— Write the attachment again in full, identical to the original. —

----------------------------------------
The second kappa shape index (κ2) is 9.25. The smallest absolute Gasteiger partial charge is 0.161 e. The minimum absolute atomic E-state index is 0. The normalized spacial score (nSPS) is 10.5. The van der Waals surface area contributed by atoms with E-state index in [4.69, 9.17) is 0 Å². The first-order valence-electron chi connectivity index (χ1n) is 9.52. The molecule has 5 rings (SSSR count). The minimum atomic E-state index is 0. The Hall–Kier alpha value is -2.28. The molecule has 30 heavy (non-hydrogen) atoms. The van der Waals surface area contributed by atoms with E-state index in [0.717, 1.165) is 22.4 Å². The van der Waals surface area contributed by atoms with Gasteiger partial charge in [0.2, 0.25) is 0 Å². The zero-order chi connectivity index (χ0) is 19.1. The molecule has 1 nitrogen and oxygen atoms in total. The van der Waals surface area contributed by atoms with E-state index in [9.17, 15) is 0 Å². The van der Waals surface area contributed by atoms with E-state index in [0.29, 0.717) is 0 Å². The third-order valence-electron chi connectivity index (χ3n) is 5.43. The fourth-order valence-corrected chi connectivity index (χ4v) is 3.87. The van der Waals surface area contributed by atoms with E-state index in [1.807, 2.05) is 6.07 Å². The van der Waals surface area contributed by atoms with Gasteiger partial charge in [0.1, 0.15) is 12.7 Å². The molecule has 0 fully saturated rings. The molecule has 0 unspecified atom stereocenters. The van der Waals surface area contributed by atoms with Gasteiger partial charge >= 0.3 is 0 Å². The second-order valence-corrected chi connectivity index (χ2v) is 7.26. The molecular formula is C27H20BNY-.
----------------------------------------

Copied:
The second kappa shape index (κ2) is 9.25. The smallest absolute Gasteiger partial charge is 0.161 e. The minimum absolute atomic E-state index is 0. The normalized spacial score (nSPS) is 10.5. The van der Waals surface area contributed by atoms with E-state index in [4.69, 9.17) is 0 Å². The first-order valence-electron chi connectivity index (χ1n) is 9.52. The molecule has 5 rings (SSSR count). The minimum atomic E-state index is 0. The Hall–Kier alpha value is -2.28. The molecule has 30 heavy (non-hydrogen) atoms. The van der Waals surface area contributed by atoms with E-state index in [0.717, 1.165) is 22.4 Å². The van der Waals surface area contributed by atoms with Gasteiger partial charge in [0.2, 0.25) is 0 Å². The zero-order chi connectivity index (χ0) is 19.1. The molecule has 1 nitrogen and oxygen atoms in total. The van der Waals surface area contributed by atoms with E-state index in [9.17, 15) is 0 Å². The van der Waals surface area contributed by atoms with E-state index in [0.29, 0.717) is 0 Å². The third-order valence-electron chi connectivity index (χ3n) is 5.43. The fourth-order valence-corrected chi connectivity index (χ4v) is 3.87. The van der Waals surface area contributed by atoms with E-state index in [1.807, 2.05) is 6.07 Å². The van der Waals surface area contributed by atoms with Gasteiger partial charge in [0.1, 0.15) is 12.7 Å². The molecule has 0 fully saturated rings. The molecule has 0 unspecified atom stereocenters. The van der Waals surface area contributed by atoms with Gasteiger partial charge >= 0.3 is 0 Å². The second-order valence-corrected chi connectivity index (χ2v) is 7.26. The molecular formula is C27H20BNY-.